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default

Pronunciation: /dɪˈfɔːlt/

Translation of default in Spanish:

noun/nombre

uncountable/no numerable
  • 1 (omission) omisión (feminine); (failure to appear) incomparecencia (feminine); [Law/Derecho] rebeldía (feminine) they accept no responsibility for any act or default no aceptan responsabilidad por ningún acto u omisión he won his case by default ganó el juicio en rebeldía del demandado she won by default [Sport/Deporte] ganó por incomparecencia de su rival
    Example sentences
    • That subsection does not distinguish between non-appearance and non-compliance defaults.
    • There are one or two ways of fine tuning the format, but the big issue is that defaults need to be avoided.
    • This could cause defaults on debt repayments and require economic assistance from the international community.
  • 2 [Finance] (by country, bank) impago (masculine), suspensión (feminine) de pagos the country is on the verge of default el país está al borde del impago or de la suspensión de pagos she is in default on her mortgage está en mora en los pagos de la hipoteca (before noun/delante del nombre) default interest interés (masculine) de mora
  • 3 (lack) falta (feminine) the system was chosen by default el sistema fue elegido a falta de una alternativa viable, la elección del sistema se impuso como única alternativa he was elected by default fue elegido por ausencia de otros candidatos in default of directions from his superiors … a falta de directivas de sus superiores … (before noun/delante del nombre) default option [Computing/Informática] opción (feminine) por defecto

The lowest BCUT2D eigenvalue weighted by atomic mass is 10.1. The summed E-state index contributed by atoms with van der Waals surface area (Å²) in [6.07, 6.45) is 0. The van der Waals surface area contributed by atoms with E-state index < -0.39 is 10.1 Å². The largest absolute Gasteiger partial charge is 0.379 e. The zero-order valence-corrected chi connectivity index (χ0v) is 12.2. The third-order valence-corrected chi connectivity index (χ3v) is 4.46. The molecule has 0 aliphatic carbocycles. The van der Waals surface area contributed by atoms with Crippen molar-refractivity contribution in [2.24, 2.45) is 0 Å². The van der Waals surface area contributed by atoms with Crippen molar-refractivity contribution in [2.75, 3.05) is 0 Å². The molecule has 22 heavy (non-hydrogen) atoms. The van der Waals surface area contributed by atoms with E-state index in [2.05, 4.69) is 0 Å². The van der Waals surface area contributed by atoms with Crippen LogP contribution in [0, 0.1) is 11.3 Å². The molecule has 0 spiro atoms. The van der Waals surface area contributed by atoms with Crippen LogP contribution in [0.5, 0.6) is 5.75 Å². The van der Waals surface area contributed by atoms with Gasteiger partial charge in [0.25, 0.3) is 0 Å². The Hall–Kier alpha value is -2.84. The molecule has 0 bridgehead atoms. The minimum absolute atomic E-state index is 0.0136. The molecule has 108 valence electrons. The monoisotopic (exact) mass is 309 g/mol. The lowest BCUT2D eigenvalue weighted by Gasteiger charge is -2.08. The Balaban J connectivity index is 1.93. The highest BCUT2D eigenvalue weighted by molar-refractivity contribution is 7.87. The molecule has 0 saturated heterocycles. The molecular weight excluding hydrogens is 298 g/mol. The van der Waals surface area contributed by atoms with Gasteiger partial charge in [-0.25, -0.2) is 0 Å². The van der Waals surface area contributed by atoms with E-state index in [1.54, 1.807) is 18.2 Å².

intransitive verb/verbo intransitivo

  • 1.1 [Finance] suspender pagos, cesar (los) pagos to default on a loan suspender pagos orcesar (en) los pagos de un préstamo 1.2 [Law/Derecho] estar* en rebeldía 1.3 [Sport/Deporte] no presentarse, no comparecer* [formal] 1.4 [Computing/Informática] to default to sth ir* por defecto a algo

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Cultural fact of the day

Spain's 1978 Constitution granted areas of competence competencias to each of the autonomous regions it created. It also established that these could be modified by agreements, called estatutos de autonomía or just estatutos, between central government and each of the autonomous regions. The latter do not affect the competencias of central government which controls the army, etc. For example, Navarre, the Basque Country and Catalonia have their own police forces and health services, and collect taxes on behalf of central government. Navarre has its own civil law system, fueros, and can levy taxes which are different to those in the rest of Spain. In 2006, Andalusia, Valencia and Catalonia renegotiated their estatutos. The Catalan Estatut was particularly contentious.